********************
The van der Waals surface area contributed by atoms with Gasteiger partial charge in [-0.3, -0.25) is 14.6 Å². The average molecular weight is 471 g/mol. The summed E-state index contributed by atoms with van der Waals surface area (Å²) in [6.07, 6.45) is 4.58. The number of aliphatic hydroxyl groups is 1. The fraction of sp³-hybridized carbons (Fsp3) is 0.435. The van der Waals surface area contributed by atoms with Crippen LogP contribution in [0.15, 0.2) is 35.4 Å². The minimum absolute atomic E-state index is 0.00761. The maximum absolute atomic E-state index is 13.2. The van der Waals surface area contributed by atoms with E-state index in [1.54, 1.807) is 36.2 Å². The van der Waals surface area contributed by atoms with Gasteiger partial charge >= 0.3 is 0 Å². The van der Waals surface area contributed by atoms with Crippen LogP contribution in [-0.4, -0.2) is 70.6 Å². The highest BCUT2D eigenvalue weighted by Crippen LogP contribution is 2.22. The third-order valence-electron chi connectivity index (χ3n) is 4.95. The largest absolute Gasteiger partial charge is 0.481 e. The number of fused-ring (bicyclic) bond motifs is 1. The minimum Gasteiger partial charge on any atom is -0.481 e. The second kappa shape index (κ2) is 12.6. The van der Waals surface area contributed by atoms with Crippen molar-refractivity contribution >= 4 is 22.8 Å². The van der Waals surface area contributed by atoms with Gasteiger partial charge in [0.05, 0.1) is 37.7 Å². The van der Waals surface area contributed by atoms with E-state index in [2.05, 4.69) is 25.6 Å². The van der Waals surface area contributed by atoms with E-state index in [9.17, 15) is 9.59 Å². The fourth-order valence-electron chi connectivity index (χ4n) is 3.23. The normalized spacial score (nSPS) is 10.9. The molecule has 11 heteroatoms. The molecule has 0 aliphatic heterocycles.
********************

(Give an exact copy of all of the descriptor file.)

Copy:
The van der Waals surface area contributed by atoms with Gasteiger partial charge in [-0.3, -0.25) is 14.6 Å². The average molecular weight is 471 g/mol. The summed E-state index contributed by atoms with van der Waals surface area (Å²) in [6.07, 6.45) is 4.58. The number of aliphatic hydroxyl groups is 1. The fraction of sp³-hybridized carbons (Fsp3) is 0.435. The van der Waals surface area contributed by atoms with Crippen LogP contribution in [0.15, 0.2) is 35.4 Å². The minimum absolute atomic E-state index is 0.00761. The maximum absolute atomic E-state index is 13.2. The van der Waals surface area contributed by atoms with E-state index in [1.54, 1.807) is 36.2 Å². The van der Waals surface area contributed by atoms with Gasteiger partial charge >= 0.3 is 0 Å². The van der Waals surface area contributed by atoms with Crippen LogP contribution in [-0.4, -0.2) is 70.6 Å². The highest BCUT2D eigenvalue weighted by Crippen LogP contribution is 2.22. The third-order valence-electron chi connectivity index (χ3n) is 4.95. The largest absolute Gasteiger partial charge is 0.481 e. The number of fused-ring (bicyclic) bond motifs is 1. The minimum Gasteiger partial charge on any atom is -0.481 e. The second kappa shape index (κ2) is 12.6. The van der Waals surface area contributed by atoms with Crippen molar-refractivity contribution >= 4 is 22.8 Å². The van der Waals surface area contributed by atoms with Gasteiger partial charge in [0.05, 0.1) is 37.7 Å². The van der Waals surface area contributed by atoms with E-state index in [2.05, 4.69) is 25.6 Å². The van der Waals surface area contributed by atoms with E-state index in [9.17, 15) is 9.59 Å². The fourth-order valence-electron chi connectivity index (χ4n) is 3.23. The normalized spacial score (nSPS) is 10.9. The molecule has 11 heteroatoms. The molecule has 0 aliphatic heterocycles.